Here are 21 sermons and four essays by the late Professor Donald Baillie edited by his brother Dr. John Baillie, in which the two Scottish brothers, author and editor, are at their best. A notable feature of Donald Baillie’s theology is his appreciation of mystery in dealing with the great themes of Christology and the Trinity. “How could the same life be both completely human and completely divine? Well, that is the supreme mystery of the Christian faith.” “In one sense we might say that there is an infinite gulf between God and man … and Jesus is on both sides of the gulf.” Indeed, Baillie frequently uses the reading “God manifest in the flesh” in his treatment of 1 Timothy 3:16, as does Dr. Ronald Wallace in his article on Christology for Baker’s Dictionary of Theology. Baillie looks long and deeply into the mystery of the Trinity and concludes: “The reason for the gladness we have as Christians is that through Christ and the Holy Spirit we know enough of the nature of God to enable us to trust even the utmost depths of the remaining mystery.”

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On other matters, we are happy that Baillie shows up the excessive emphasis on individualism that marks modern thinking a myth. Again, in his treatment of Isaiah 46, he shows that pagan religions carry their gods about with them like bits of furniture, but the living God of Israel carries his people from birth to death. This is a stimulating book and in many ways a good testimony.


Penetrating Scrutiny

The Idea of a College, by Elton Trueblood (Harper, 1959, 207 pp., $4), is reviewed by James Forrester, Vice-president, Whitworth College.

Higher education in America is under penetrating scrutiny. The question of goals is crucial and contemporary, as evidenced in the current spate of self studies being undertaken by higher educational institutions everywhere. Into this ferment is welcomed Dr. Elton Trueblood’s The Idea of a College.

The title is reminiscent of Cardinal Newman’s The Idea of a University of another generation. The content, however, reflects the vigorous individual thinking of a brilliant twentieth century Christian educator who is a professor of philosophy at Earlham College, Richmond, Indiana.

The liberal arts college is seen as a potent factor in human destiny. Whether humanity is headed for destruction or for a brighter day will be determined in part by what college men and women think. The threat of totalitarianism is offset by the possibility that the pursuit of technical superiority in weapons or in industrial equipment exposes the people being educated in this space age to the necessity of intellectual freedoms inimical to dictatorships.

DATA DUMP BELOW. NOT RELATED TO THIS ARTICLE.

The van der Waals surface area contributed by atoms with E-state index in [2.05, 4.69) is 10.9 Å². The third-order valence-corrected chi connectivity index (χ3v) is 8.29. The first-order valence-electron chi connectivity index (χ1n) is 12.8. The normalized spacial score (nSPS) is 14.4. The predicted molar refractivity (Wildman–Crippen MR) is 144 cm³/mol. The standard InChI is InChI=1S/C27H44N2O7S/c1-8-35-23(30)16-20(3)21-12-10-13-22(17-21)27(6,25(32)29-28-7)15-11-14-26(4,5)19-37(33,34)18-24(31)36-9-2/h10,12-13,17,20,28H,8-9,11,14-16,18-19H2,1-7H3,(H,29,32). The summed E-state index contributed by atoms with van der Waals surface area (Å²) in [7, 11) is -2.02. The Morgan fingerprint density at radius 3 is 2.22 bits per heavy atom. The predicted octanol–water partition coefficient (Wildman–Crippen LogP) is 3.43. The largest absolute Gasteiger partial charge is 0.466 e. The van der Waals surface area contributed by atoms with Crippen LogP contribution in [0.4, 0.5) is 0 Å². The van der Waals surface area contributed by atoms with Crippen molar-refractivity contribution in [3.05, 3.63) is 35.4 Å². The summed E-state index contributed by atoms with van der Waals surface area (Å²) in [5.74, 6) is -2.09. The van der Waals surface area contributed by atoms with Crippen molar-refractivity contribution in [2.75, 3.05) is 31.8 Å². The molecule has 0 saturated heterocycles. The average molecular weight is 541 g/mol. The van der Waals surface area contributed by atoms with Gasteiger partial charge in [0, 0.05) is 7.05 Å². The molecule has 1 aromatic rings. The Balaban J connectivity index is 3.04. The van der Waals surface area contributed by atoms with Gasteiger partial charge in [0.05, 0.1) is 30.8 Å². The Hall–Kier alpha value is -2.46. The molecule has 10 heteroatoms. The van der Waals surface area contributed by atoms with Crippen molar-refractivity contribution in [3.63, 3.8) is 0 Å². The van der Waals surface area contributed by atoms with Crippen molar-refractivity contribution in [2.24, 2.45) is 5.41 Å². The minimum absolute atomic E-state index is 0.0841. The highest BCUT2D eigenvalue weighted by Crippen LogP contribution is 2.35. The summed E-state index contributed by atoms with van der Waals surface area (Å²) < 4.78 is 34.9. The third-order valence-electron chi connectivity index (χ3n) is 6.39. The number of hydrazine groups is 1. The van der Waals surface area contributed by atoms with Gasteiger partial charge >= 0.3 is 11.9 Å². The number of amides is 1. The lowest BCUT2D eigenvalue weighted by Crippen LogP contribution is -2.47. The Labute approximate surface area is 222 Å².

Of education in America, Dr. True-blood insists that, with the danger of a general decline in a civilization, there is an urgency to “re-examine it in respect to both ends and means” (p. 4). He finds in America six major types of colleges with wide differences in level and goals. The small liberal arts college represents an ideal because it can produce a higher degree of unity of aim than can any of the alternative academic possibilities. The author betrays a strong predilection for the Christian college. This, he suggests, means that the Christian faith must enter totally into the philosophical aims and curriculum of the college and must represent a total atmosphere subscribed to by all the participating scholars. The teachers in such a college must be those whose aims are unified in “the conviction that man and the world of nature are best understood as creatures of the Divine Mind who is accurately revealed in Jesus Christ” (p. 24). The graduate is more likely to develop a “reasonable theory of responsibility” whose judgments presuppose “God the Measure” than he who accepts “Man the measure.”

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The ideal of dialogue between professor and student is reaffirmed, and the observation is made that a teacher with a sense of vocation is neither bought by salary nor held by tenure clauses in contracts. No doubt the statement that “the chief practical effect of tenure is to protect the incompetent,” will draw negative criticism from some educational quarters (p. 46).

A college is ultimately judged by the quality of the human product. It is the unity of purpose to which the human components of the college community are dedicated which gives the college its distinctive aim and image. There is a pervasive emphasis upon the quality and attitudes of the persons involved as much as upon the importance of curricular content, administrative procedures, and facilities. The end product will reflect the atmosphere and attitudes which are integrally the community in which the student matures. A college education is more than preparation for a job or superficial acculturation. “The ideal education involves … the powerful incentive which preparation for employment provides, and the breadth of view which humanizing studies can provide” (p. 110).